There seems to be no way out.
She knows such bitter, biting thoughts are wrong, shameful even, but her friend’s comment cut so deeply. Her mind keeps returning to the moment, reliving the wound. She tries, feebly, to turn her thoughts elsewhere, but the offense seems to surround her like a fog. And how do you fight a fog?
He too is well aware that he’s walking down a worthless path. He’s been here before — this thought, leading to that fantasy, producing these seemingly unconquerable desires. Maybe he could have escaped if he had turned around right away, but he feels he has gone too far now. He has plucked and felt the fruit; how can he not now taste it?
No way out. Who hasn’t felt the force of these words in the midst of bitterness, lust, or a thousand other temptations? And who hasn’t succumbed to their dark suggestion? If some lies have slain their thousands, this lie has slain its ten thousands.
Every Temptation Escapable
We are hardly the first to feel trapped, surrounded, hemmed in by the power of sin. Paul’s first letter to the Corinthians suggests they felt the same.
To be fair, the Corinthians had more reason than most to see their temptations as especially intense. Few cities were as inhospitable to holiness as ancient Corinth. Boastful, lustful, idolatrous, vain, Corinthian sin walked every street and stood on every corner. Many in the church apparently felt pressed beyond their powers of endurance; they felt pushed down the hallway of temptation until the only door they could see read sin. There seemed to be no way out.
But there was. Paul, knowing the unique pressures they faced, boldly writes,
No temptation has overtaken you that is not common to man. God is faithful, and he will not let you be tempted beyond your ability, but with the temptation he will also provide the way of escape, that you may be able to endure it. (1 Corinthians 10:13)
Every temptation is escapable — small temptations and big temptations, daytime temptations and nighttime temptations, familiar temptations and foreign temptations, inward temptations and outward temptations. All along the hallway, God builds a doorway of escape — even right next to the doorway of sin. And though the door may become harder to enter the farther we travel down the hallway, it is always open for those who will turn the handle.
The bitter thought can be dispelled; the lustful desire denied. Sin is never inevitable.
Our Way Out
How, then, do we find and take the way of escape? How do we stop in the thick of a tempting thought and open the door God has given? On the one hand, simply believing, bone deep, that every temptation has an escape will take us a long way: those who assume there’s no door will hardly go looking for one; those who do may stir themselves up to search.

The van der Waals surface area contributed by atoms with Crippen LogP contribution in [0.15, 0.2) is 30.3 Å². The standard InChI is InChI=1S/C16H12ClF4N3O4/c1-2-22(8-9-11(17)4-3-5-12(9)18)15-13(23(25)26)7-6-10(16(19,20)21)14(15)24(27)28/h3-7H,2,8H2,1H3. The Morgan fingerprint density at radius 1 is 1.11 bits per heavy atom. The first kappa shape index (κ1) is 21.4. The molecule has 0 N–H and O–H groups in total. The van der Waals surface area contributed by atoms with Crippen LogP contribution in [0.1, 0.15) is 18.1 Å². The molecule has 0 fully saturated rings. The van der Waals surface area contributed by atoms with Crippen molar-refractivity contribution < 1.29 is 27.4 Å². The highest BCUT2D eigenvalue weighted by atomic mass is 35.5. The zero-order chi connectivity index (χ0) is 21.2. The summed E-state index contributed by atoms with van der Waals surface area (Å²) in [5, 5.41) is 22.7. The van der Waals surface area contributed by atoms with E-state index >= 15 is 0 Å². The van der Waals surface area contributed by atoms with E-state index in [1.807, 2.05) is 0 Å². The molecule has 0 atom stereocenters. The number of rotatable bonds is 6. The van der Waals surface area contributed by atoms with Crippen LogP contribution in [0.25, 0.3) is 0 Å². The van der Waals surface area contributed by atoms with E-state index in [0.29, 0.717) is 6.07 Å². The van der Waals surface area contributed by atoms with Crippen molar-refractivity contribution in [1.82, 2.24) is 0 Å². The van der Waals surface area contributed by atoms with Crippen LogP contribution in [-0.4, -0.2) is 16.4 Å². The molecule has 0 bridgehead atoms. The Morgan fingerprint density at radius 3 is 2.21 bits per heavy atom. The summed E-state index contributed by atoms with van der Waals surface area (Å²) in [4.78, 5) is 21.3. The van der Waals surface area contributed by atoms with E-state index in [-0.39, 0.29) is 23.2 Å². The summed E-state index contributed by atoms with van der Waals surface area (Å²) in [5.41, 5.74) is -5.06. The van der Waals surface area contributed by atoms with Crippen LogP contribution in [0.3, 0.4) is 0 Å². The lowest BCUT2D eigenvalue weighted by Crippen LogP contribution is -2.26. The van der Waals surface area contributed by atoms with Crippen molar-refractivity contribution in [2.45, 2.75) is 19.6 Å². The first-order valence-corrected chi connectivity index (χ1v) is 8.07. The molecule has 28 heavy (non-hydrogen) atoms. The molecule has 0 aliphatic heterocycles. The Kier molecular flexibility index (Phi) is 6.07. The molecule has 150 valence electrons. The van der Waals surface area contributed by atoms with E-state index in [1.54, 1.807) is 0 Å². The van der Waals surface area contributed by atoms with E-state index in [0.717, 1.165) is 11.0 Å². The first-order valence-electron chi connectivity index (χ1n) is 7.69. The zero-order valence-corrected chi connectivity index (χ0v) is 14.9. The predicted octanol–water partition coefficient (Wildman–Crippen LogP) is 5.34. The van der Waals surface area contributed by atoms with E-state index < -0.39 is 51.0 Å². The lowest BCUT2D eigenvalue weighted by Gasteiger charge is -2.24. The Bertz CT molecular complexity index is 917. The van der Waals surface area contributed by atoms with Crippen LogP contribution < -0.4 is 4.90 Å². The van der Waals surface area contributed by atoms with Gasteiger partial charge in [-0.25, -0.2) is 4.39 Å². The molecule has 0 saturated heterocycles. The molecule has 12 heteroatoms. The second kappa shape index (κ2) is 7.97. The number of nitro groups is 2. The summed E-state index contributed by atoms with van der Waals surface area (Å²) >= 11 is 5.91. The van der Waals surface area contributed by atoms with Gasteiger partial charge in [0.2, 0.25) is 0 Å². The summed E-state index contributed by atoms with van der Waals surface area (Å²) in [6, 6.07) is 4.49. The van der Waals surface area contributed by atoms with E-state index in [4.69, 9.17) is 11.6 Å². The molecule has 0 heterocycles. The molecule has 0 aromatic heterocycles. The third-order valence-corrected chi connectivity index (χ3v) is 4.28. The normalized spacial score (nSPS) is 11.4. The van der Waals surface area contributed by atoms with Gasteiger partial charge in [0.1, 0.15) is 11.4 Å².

But we can also say more. In our passage, Paul offers four doors out of temptation — or, perhaps better, four parts of the one door always available: No temptation is unique. You’re more frail than you think. Escape may be hard. God won’t flee.
No temptation is unique.
Perhaps surprisingly, Paul frames his exhortation with four stories of sin and punishment from Exodus and Numbers (1 Corinthians 10:7–10). Israel’s idolatry, sexual immorality, testing of the Lord, and grumbling, along with the judgment God brought, “were written down for our instruction,” Paul says (1 Corinthians 10:11). Specifically, they were written down to keep us from sin (1 Corinthians 10:6).
How do such stories pave our way of escape? In at least two ways. First, they not only tell us, but show us, that the wages of sin really is death (Romans 6:23). “Twenty-three thousand fell in a single day”; “Some . . . were destroyed by serpents”; “Some . . . were destroyed by the Destroyer” (1 Corinthians 10:8–10). The judgments of God, rightly grasped, cannot help but sober those tempted to follow the same sinful path.
Second, such stories dismiss the lie that our temptations are somehow unique. Sin would have us feel that we live on a spiritual island. Others may struggle with doubt, but not this kind of doubt. Others may battle anger, but not anger this strong. Others may deal with discontentment, but they don’t have reasons like mine. To which Paul says, “No temptation has overtaken you that is not common to man” (1 Corinthians 10:13). There is nothing new under sin.